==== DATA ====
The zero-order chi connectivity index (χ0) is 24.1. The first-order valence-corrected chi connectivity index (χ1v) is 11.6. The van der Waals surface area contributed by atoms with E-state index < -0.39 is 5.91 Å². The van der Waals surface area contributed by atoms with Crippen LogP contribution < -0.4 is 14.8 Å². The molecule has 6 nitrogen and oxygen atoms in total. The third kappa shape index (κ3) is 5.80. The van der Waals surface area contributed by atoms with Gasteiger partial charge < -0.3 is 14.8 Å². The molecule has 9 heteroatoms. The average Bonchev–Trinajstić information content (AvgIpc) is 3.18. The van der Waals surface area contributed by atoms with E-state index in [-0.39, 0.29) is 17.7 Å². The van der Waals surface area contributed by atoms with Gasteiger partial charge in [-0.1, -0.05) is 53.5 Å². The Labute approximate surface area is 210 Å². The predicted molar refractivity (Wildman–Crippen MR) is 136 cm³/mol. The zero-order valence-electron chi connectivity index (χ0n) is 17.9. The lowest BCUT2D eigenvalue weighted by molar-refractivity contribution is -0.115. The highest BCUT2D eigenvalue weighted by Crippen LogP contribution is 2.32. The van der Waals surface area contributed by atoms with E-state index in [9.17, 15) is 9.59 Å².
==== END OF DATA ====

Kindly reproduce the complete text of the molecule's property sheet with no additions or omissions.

The zero-order chi connectivity index (χ0) is 24.1. The first-order valence-corrected chi connectivity index (χ1v) is 11.6. The van der Waals surface area contributed by atoms with E-state index < -0.39 is 5.91 Å². The van der Waals surface area contributed by atoms with Crippen LogP contribution < -0.4 is 14.8 Å². The molecule has 6 nitrogen and oxygen atoms in total. The third kappa shape index (κ3) is 5.80. The van der Waals surface area contributed by atoms with Gasteiger partial charge < -0.3 is 14.8 Å². The molecule has 9 heteroatoms. The average Bonchev–Trinajstić information content (AvgIpc) is 3.18. The van der Waals surface area contributed by atoms with E-state index in [-0.39, 0.29) is 17.7 Å². The van der Waals surface area contributed by atoms with Gasteiger partial charge in [-0.1, -0.05) is 53.5 Å². The Labute approximate surface area is 210 Å². The predicted molar refractivity (Wildman–Crippen MR) is 136 cm³/mol. The zero-order valence-electron chi connectivity index (χ0n) is 17.9. The lowest BCUT2D eigenvalue weighted by molar-refractivity contribution is -0.115. The highest BCUT2D eigenvalue weighted by Crippen LogP contribution is 2.32. The van der Waals surface area contributed by atoms with E-state index in [9.17, 15) is 9.59 Å².